depth, lets people walk all over her, yet
bringsnothingtothetable."Ihaveshoes
that are more shiny and interesting
than a nice girl. The Betches give me
three caveats for avoiding turning into
this one-dimensional pushover - don't
be easy, poor or ugly. My translation
- accomplish your career aspirations,
take pride in your image and don't let
men use you. Being a nice girl isn't
going to get you any closer to these
goals. In fact, nice girls perpetuate the
stereotype that "women are inferior,
that we're not smart or funny and we
should stay in the kitchen." Essentially
nice girls are the Sandra Dees of the
world, and who wants to be a goody
two shoes who doesn't drink, swear,
rat her hair or go to bed 'til she's legally
wed? I thought so.
Sandy's sheepish attitude about
boys - which is as retro as the '50s - is
disintegrating in modern culture. The
New York Times published an article
entitled, "Sex on Campus: She Can
Play That Game, Too," about the fall
of the nice girl lifestyle and the rise of
women in hook-up culture in tandem
with their academic aspirations.
The article features University of
Pennsylvania women who bravely say
what many of us are thinking - if men
can hook up and avoid burdensome
commitment, all while getting ahead,
why can't we? We really can play that
game, too. Even sweet Sandra Dee
realized that by the end of Grease,

using her new leather outfit and slick
attitude to put Danny Zuko in his
place. In fact, one anonymous woman
at UPenn refused to apologize for her
healthy sexual appetite and habits
because nobody will remember that
about her. More importantly, they'll
remember her transcript and her
accomplishments on campus. She's
kick-ass and definitely not a nice girl.
There's nothing wrong with that
- she's an admirable, modern-day
feminist pioneer.
Should we all turn
over a new leaf and
become nice girls?
Take a second and think - as a
woman - about whom you admire. I
admire Beyonee. At her concert this
past weekend, she emerged in a burst
of gold confetti, wind in her glorious
hair, wearing a bejeweled leotard. She
sung of girls running the world, the
epitome of women empowerment.
Why do I have such a girl crush
on Queen Bey? She's anything but a
nice girl - unlike Taylor Swift, who
sings about how countless guys have
dumped her or used her as a doormat
(take a hint, he's just not that into you).
Beyoned is a charismatic dominatrix
who sings fierce lyrics about boys
being far from irreplaceable, not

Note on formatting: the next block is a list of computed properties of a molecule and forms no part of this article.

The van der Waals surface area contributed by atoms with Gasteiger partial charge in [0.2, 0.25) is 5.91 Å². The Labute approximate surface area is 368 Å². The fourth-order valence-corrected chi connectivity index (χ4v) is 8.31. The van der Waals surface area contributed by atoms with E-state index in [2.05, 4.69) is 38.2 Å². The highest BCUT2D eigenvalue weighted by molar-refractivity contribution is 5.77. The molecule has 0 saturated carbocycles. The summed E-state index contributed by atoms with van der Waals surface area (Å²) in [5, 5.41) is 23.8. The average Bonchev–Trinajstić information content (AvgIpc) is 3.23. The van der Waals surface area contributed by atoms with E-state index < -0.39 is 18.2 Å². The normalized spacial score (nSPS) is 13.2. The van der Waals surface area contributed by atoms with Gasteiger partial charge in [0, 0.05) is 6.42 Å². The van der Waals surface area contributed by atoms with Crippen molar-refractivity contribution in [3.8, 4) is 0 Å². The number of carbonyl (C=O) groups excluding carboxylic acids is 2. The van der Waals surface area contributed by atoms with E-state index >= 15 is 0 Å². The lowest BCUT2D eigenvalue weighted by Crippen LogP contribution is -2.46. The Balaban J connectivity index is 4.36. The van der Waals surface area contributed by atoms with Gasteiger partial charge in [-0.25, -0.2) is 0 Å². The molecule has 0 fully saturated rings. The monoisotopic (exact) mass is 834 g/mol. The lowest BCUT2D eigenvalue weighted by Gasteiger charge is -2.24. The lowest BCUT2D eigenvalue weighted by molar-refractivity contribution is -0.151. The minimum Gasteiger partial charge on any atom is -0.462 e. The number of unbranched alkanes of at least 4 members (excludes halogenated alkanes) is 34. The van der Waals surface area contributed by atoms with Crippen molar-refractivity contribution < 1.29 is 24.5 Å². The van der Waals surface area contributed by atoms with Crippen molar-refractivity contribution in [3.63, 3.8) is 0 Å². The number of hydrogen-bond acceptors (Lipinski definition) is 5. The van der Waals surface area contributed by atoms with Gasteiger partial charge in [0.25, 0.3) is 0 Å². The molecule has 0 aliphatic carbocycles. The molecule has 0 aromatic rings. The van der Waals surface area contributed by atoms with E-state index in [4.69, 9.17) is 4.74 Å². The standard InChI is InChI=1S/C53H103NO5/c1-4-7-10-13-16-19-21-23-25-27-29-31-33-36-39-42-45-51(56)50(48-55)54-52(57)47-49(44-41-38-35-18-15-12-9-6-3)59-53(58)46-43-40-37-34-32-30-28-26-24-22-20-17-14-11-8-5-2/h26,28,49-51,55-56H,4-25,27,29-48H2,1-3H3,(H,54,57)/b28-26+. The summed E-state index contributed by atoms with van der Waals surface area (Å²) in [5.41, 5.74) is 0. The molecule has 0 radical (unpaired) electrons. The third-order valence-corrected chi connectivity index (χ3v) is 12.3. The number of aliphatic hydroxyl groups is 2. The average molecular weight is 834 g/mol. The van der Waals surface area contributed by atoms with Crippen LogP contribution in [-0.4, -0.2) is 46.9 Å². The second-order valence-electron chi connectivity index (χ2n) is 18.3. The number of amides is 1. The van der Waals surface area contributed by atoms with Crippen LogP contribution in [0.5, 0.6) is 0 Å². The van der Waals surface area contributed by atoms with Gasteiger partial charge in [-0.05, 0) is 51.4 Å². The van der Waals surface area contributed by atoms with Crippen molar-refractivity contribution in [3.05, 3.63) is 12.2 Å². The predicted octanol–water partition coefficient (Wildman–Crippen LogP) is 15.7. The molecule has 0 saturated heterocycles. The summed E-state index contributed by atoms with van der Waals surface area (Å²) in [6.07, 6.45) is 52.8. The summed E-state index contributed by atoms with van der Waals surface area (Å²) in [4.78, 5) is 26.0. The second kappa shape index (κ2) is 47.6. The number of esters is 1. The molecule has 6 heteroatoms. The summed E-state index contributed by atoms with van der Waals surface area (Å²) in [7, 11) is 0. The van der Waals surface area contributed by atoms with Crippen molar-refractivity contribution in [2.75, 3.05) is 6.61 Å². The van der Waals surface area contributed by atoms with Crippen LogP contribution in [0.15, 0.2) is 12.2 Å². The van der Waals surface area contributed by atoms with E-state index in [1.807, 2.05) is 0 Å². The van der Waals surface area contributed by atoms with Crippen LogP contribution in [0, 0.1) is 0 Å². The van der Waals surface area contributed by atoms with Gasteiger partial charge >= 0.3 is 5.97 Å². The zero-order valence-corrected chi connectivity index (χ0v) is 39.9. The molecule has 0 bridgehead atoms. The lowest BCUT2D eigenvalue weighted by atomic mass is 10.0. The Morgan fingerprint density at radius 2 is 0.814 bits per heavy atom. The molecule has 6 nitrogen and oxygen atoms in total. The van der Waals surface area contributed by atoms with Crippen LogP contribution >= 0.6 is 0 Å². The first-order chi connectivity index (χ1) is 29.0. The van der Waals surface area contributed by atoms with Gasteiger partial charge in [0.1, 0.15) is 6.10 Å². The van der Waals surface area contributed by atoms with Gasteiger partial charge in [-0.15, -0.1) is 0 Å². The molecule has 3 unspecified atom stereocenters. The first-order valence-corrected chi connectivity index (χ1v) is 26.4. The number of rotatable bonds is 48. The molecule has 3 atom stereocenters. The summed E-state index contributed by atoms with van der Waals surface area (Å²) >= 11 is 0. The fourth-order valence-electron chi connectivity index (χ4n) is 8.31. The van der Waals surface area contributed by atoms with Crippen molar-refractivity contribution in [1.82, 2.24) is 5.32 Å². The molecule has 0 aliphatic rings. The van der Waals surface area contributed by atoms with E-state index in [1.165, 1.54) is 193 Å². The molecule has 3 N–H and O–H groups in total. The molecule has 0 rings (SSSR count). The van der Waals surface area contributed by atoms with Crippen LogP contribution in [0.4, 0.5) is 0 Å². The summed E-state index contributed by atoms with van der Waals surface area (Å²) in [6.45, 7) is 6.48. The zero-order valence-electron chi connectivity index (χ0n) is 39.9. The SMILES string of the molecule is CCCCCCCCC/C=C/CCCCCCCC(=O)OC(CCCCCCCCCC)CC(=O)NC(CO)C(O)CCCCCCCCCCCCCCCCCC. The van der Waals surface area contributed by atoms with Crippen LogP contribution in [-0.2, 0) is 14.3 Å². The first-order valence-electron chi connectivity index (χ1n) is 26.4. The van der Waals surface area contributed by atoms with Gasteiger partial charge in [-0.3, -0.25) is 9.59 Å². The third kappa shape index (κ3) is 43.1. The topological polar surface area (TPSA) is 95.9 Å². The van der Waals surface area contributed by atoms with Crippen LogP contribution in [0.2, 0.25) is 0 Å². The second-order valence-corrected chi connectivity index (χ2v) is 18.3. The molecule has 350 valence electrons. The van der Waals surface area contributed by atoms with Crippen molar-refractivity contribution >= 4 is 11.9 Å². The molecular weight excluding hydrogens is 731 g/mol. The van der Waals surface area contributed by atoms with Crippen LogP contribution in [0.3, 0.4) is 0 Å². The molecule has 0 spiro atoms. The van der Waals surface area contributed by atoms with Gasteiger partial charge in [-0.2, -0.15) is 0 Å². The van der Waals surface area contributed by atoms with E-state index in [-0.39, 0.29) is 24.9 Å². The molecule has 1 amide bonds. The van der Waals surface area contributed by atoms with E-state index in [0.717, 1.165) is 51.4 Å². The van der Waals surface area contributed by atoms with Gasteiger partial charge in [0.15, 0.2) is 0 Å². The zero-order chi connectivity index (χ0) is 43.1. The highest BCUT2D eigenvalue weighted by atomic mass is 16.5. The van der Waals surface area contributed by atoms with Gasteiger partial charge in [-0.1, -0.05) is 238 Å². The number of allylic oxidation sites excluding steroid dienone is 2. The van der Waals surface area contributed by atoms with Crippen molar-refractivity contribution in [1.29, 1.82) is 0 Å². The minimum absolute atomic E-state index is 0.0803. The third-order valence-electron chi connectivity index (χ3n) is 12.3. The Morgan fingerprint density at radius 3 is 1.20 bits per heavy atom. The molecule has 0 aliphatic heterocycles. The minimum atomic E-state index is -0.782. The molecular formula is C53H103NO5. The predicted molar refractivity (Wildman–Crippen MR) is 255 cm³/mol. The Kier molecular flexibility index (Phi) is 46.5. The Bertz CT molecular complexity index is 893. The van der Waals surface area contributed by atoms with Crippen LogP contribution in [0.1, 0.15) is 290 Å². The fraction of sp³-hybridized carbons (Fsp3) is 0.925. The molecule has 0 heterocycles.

little ol' country ditties begging
some dude to realize that you belong
with meeeee. She's an icon, inspiring
women to never take shit from guys,
to be proud of your sexuality and to
never stop working hard until you've
made it to the top. You think Beyonce
would be where she is today if she
sang "Kumbaya" and wore a knee
length skirt? Psh, TSwift you can keep
your sneakers and your spot on the
bleachers, and I'll put on my high heels
and step into the spotlight.
Although the anti-nice girl
campaign is catching on, it does have
its critics. So, should we all turn over
a new leaf and become - dare I say it
- nice girls?
Nah. After all, nice girls finish last.
So the next time someone accuses
you of being confident, direct, having
too high of standards or a cruder
synonym, smile and say thank you.
Tell them maneaters are here to stay,
so watch out boys, we'll chew you up.
-Natasha Ertzbischoff can be
reached at nmertz@umich.edu.

lot has been said about
our generation.
According to the
experts,
we're a
narcissistic,
privileged.
youth, with
ADD and
addictions
to drugs, .
apathy and BEN
whatever. GLOGER
Female
Millenials
have
professional aspirations, but
also know that sex and marriage
exist. Guys like tacos.
For the most part, it's easy
to dismiss such characteriza-
tions as trite, trending journal-
ism. In fact, this publication
has already delved into the
ridiculousness of the media's
efforts to define our genera-
tion - multiple times.
However, that isn't to say we
aren't a product of our environ-
ment. We - as a generation -
are the primary participants in
the most rapid period of tech-
nological advancement human
existence has ever experi-
enced. These advancements
are radically reshaping our
social organization, keeping us
constantly interconnected and
informed. Furthermore, even
those marginally interested in
current political happenings
know that not only is polariza-
tion rampant, it's at its highest
levels ever.
Ultimately, it's our intercon-
nectivity that's driving this
polarization. Our lives are con-
stantly subjected to the influ-
ence of others, and tremendous
pressure exists to align along
prepackaged, Saran-wrapped
political ideologies that elimi-
nate our capacity for informed,
objective discourse.
If the politicians, news out-
lets, talking heads, pundits
and crab people alike are to be
believed, we can only be two
things: conservative or liberal.
In fact, you are neither.
You're a pure Michigander,
a Suburbanite and a City Kid. A
student, a fratstar, a hipster and
a Wolverine. You wipe sitting